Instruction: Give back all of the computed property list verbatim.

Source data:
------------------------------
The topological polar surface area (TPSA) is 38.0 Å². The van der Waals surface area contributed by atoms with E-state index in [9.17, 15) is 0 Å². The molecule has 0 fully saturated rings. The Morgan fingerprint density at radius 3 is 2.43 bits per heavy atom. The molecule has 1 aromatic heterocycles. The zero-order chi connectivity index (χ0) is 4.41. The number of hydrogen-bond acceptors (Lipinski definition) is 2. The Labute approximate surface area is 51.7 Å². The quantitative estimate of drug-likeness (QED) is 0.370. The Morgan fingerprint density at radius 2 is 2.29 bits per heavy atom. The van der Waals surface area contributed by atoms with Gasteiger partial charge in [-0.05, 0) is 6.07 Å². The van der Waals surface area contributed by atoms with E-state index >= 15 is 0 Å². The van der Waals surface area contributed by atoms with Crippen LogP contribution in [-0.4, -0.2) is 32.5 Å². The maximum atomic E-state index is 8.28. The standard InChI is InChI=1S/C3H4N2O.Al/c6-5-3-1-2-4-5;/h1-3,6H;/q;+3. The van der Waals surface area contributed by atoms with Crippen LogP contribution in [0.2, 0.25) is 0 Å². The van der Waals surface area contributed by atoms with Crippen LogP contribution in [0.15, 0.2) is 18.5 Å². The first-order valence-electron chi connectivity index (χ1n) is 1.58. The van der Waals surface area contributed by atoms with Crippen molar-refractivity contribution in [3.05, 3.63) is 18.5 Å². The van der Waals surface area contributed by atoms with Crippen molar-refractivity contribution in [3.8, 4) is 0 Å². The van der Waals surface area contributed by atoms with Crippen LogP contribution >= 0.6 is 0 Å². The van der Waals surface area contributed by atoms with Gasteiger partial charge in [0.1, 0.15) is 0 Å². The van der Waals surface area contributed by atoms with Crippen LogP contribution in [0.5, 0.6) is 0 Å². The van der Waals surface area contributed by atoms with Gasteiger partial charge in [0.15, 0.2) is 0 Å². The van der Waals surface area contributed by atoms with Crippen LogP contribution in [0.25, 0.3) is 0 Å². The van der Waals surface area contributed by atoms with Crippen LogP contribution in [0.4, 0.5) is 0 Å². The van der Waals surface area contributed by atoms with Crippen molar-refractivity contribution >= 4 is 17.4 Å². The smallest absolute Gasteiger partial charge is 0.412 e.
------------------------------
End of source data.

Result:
The topological polar surface area (TPSA) is 38.0 Å². The van der Waals surface area contributed by atoms with E-state index in [9.17, 15) is 0 Å². The molecule has 0 fully saturated rings. The Morgan fingerprint density at radius 3 is 2.43 bits per heavy atom. The molecule has 1 aromatic heterocycles. The zero-order chi connectivity index (χ0) is 4.41. The number of hydrogen-bond acceptors (Lipinski definition) is 2. The Labute approximate surface area is 51.7 Å². The quantitative estimate of drug-likeness (QED) is 0.370. The Morgan fingerprint density at radius 2 is 2.29 bits per heavy atom. The van der Waals surface area contributed by atoms with Gasteiger partial charge in [-0.05, 0) is 6.07 Å². The van der Waals surface area contributed by atoms with E-state index >= 15 is 0 Å². The van der Waals surface area contributed by atoms with Crippen LogP contribution in [-0.4, -0.2) is 32.5 Å². The maximum atomic E-state index is 8.28. The standard InChI is InChI=1S/C3H4N2O.Al/c6-5-3-1-2-4-5;/h1-3,6H;/q;+3. The van der Waals surface area contributed by atoms with Crippen LogP contribution in [0.2, 0.25) is 0 Å². The van der Waals surface area contributed by atoms with Crippen LogP contribution in [0.15, 0.2) is 18.5 Å². The first-order valence-electron chi connectivity index (χ1n) is 1.58. The van der Waals surface area contributed by atoms with Crippen molar-refractivity contribution in [3.05, 3.63) is 18.5 Å². The van der Waals surface area contributed by atoms with Crippen molar-refractivity contribution in [3.8, 4) is 0 Å². The van der Waals surface area contributed by atoms with Crippen LogP contribution >= 0.6 is 0 Å². The van der Waals surface area contributed by atoms with Gasteiger partial charge in [0.1, 0.15) is 0 Å². The van der Waals surface area contributed by atoms with Crippen LogP contribution in [0.5, 0.6) is 0 Å². The van der Waals surface area contributed by atoms with Gasteiger partial charge in [0.15, 0.2) is 0 Å². The van der Waals surface area contributed by atoms with Crippen LogP contribution in [0.25, 0.3) is 0 Å². The van der Waals surface area contributed by atoms with Crippen LogP contribution in [0.4, 0.5) is 0 Å². The van der Waals surface area contributed by atoms with Crippen molar-refractivity contribution >= 4 is 17.4 Å². The smallest absolute Gasteiger partial charge is 0.412 e.